Camping threatens turtle’s nests

This article is reproduced by CienciaPR with permission from the original source.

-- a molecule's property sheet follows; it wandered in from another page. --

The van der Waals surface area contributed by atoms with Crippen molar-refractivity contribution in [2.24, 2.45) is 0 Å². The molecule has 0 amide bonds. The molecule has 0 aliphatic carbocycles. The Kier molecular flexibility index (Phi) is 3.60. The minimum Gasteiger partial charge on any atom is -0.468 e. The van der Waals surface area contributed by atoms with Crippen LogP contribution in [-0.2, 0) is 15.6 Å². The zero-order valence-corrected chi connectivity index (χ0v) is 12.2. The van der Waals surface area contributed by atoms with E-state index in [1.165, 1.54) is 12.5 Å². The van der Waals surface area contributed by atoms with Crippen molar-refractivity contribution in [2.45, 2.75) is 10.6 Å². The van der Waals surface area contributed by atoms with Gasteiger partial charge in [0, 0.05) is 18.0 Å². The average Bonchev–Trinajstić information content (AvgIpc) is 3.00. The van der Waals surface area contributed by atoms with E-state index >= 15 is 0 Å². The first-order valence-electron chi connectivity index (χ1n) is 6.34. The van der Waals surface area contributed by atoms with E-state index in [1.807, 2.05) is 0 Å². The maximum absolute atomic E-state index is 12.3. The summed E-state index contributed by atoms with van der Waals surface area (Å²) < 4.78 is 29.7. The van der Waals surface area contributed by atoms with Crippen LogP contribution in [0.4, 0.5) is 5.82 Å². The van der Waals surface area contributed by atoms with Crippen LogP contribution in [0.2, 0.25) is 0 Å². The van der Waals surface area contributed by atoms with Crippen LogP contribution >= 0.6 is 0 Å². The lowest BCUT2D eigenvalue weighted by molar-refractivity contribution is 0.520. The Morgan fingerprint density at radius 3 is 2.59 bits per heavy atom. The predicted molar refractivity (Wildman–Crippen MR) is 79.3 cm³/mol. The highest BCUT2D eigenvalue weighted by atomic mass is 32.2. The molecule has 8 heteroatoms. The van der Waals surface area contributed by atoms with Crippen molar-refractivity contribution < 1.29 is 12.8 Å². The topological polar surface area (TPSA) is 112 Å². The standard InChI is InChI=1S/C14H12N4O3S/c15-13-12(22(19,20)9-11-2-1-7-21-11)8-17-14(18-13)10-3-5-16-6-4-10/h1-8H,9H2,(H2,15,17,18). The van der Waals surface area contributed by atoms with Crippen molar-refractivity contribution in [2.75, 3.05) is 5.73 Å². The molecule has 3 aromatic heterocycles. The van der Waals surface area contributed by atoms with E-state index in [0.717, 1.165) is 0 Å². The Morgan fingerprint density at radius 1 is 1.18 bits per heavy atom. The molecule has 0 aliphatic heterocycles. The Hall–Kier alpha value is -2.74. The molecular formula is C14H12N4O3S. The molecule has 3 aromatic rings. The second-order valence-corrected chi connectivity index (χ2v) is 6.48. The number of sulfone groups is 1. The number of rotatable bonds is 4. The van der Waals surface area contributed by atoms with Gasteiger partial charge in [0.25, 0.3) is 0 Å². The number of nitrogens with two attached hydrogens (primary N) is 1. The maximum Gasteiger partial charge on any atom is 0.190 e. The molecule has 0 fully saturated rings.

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By Ricardo Cortés Chico / Annual marine turtle nesting in beaches of the community La Puente in Añasco is in danger, because during the last months dozens of people have used the area camp, ignite bonfires and race cross country vehicles, in violation to the laws and regulations that protect the reproduction of these endangered species. The worse thing is that personnel of the Department of Natural and Environmental Resources (DRNA) knows of the situation, but does not assign the necessary personnel to monitor the zone, denounced several university students, participants of the Program of Conservation of the Marine Turtles. According to Elimelec Medina Rodriguez, Biology student of the Inter-American University in Aguadilla, the situation puts at risk the 150 nests of tinglares and sea turtles that have been identified in this zone during the current nesting season. “People come here, mount their tents, bring their cross country vehicles, and no one says anything”, indicated Medina Rodriguez. During El Nuevo Dia’s visit to beaches of the zone, it was possible to see more than the average dozen camping tents, inorganic bonfire signs and wastes in the areas where there are the nests. In fact, marks of motor vehicles were over one of the places where a tinglar nested, according to Medina Rodriguez. On the other hand, Raquel Mejías Cordero, one of the Biology students that alerted about the situation, showed that during the night of San Juan, she observed in the zone at least three ignited bonfires, while the personnel of the DRNA did nothing to correct the situation. However, it transcended that, when the secretary of the DRNA, Javier Vélez Arocho, found out of the presence of campers in the area and the inaction the DRNA personnel, he ordered the tents in the area to be removed immediately. Joseph Ramos, whose tent was removed after the instructions of Vélez Arocho, indicated that his family chose to camp in the zone to encamp due to the lack of safe and economic places to practice this type of activity. He assured that his camping in no way interfered with the marine turtles since it was located on the grass, which prevents the turtles to use it as a nest. “One wants have some peace and tranquility but there’s always problems”, indicated Ramos. The US Fish & Wild Life Service describes the hawksbill turtle as a species of marine turtle that can reach up to 38 inches in length and weigh 200 pounds. They have a shell formed coffee and yellow shell plates. Its head and fins are yellow with brown spots. Their hunting and the destruction of their habitat are the greatest threats against this endangered species. The tinglar, on the other hand, is the biggest species of marine turtle that exists. It can measure up to seven feet of length and weigh 1.400 pounds. In Puerto Rico, it nests in the beaches of Mayagüez, Añasco, Rincon, Isabela, Arecibo, Cabo Rojo, Guánica, Piñones, Luquillo, Fajardo, Humacao, Culebra and the Island of Mona. The destruction of their nesting sites and vandalism are the greatest threat against them. It is also an endangered species.